4 checked bags, 2 carry ons, and 2 people boarded a 5 a.m. flight leaving 2 sets of parents behind at the airport in the U.S.A.  Excitement, nervousness, and surrealness flooded our thoughts as we traveled to Spain where our other 4 packages were waiting for us at our cousin’s home. Our original destination was Izmir, Turkey, the place that we hoped would be our home for the next 3 years. But with the coup taking place just 2 short weeks before, we detoured to Spain for a month.

Leaving the states!

Instead of spending one more month in the states we stuck to our original departure date – determined to move overseas. We felt that delaying our move would make it harder to leave, and believe me, it was sad enough leaving family and friends behind. So 20 hours later with a very lengthy layover in the Chicago airport, we found our (very tired) selves on the sunny beaches of Rota, Spain.

Since then, these 2 people have….

FunkTravels Podcast Episode017
Sailing Trip in Turkey
FunkTravels Eski Foca
Exploring Eski Foca, Turkey with new friends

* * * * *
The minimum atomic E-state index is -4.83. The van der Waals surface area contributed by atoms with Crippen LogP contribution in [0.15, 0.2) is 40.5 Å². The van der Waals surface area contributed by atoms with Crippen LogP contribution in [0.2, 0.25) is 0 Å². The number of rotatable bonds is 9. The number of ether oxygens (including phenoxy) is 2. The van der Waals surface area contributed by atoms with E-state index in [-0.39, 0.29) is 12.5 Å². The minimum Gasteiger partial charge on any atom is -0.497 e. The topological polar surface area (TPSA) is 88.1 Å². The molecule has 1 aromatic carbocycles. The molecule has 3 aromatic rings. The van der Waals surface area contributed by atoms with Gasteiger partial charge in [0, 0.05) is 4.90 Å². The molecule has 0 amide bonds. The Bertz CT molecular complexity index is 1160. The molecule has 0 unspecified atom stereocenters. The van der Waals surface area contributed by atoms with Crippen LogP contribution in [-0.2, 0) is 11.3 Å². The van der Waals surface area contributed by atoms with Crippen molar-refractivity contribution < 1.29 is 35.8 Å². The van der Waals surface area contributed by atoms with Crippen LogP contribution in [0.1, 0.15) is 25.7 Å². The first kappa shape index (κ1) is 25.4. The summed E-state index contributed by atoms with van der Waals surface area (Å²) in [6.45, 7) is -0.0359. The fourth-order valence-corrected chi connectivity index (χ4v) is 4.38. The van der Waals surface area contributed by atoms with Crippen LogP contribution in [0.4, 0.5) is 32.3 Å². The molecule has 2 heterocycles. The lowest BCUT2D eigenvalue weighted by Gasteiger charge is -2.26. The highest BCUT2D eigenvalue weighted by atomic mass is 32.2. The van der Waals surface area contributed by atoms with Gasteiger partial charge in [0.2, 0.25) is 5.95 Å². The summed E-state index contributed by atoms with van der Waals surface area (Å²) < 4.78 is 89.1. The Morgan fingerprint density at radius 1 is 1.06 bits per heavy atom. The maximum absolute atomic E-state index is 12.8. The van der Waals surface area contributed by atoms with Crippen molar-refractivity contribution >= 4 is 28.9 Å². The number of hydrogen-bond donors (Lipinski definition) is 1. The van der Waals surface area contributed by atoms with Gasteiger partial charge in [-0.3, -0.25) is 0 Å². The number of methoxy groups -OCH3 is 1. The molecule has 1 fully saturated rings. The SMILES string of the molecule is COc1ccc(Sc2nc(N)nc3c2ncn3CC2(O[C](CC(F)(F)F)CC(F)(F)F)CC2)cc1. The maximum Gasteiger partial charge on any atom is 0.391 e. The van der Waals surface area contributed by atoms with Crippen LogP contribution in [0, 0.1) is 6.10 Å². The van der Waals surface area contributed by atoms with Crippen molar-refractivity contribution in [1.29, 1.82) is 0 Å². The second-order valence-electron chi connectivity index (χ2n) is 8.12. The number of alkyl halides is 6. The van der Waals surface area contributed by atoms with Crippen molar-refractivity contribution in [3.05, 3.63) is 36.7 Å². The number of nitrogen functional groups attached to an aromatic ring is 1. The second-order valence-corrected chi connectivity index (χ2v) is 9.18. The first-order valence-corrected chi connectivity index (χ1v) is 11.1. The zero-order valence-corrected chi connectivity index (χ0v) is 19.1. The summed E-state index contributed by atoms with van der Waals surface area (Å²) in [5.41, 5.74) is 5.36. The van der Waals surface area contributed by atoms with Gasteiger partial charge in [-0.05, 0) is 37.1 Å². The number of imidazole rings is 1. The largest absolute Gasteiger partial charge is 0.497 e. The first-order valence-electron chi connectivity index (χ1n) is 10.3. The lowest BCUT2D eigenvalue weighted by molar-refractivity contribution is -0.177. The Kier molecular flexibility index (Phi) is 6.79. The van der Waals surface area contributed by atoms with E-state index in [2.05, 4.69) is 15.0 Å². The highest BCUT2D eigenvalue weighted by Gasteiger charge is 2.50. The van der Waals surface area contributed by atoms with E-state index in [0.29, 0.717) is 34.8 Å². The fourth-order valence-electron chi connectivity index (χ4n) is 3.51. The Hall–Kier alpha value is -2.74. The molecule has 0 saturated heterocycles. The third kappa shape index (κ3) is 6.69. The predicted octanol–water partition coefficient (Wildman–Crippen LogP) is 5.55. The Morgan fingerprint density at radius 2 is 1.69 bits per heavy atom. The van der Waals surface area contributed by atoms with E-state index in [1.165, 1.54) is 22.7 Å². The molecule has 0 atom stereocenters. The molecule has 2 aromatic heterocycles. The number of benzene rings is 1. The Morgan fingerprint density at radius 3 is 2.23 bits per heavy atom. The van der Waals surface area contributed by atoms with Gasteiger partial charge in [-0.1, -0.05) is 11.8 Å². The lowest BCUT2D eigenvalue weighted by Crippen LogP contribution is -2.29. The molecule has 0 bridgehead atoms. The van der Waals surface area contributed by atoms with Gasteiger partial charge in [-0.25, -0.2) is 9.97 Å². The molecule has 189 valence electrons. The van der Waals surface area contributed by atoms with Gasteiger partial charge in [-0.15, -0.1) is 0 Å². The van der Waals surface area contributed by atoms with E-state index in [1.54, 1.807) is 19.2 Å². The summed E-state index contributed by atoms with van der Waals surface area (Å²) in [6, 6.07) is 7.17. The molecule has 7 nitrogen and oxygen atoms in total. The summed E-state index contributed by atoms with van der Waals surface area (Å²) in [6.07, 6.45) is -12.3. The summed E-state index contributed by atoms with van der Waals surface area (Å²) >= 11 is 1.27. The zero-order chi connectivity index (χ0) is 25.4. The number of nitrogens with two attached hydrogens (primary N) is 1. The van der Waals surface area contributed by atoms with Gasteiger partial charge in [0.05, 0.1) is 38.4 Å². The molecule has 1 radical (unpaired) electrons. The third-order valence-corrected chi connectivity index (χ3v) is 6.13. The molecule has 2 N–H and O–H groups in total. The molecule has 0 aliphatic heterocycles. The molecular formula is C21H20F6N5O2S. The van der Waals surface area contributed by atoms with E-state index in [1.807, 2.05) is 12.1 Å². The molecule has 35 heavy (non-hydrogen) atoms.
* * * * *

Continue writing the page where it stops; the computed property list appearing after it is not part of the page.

And the truth? There have been MANY times I have regretted moving those first few months, especially while we were settling in.

BUT the great reality?

REGRETS and ‘second guessing’ are COMPLETELY NORMAL. And in all honesty, part of the deal. The disagreements between Jason and I about what and how much to buy, having to research and learn what to do here before you can make 5,000 decisions, deciding to budget high for travel although we had just moved, investing money into our language learning when it could be easier not to learn it at all, having to deal with having surgery in another country, the days where you don’t want to deal with culture or think about how every way you act.

REGRETS and 'second guessing' are COMPLETELY NORMAL. And in all honesty, part of the deal. Click To Tweet

And when those thoughts of regret happened?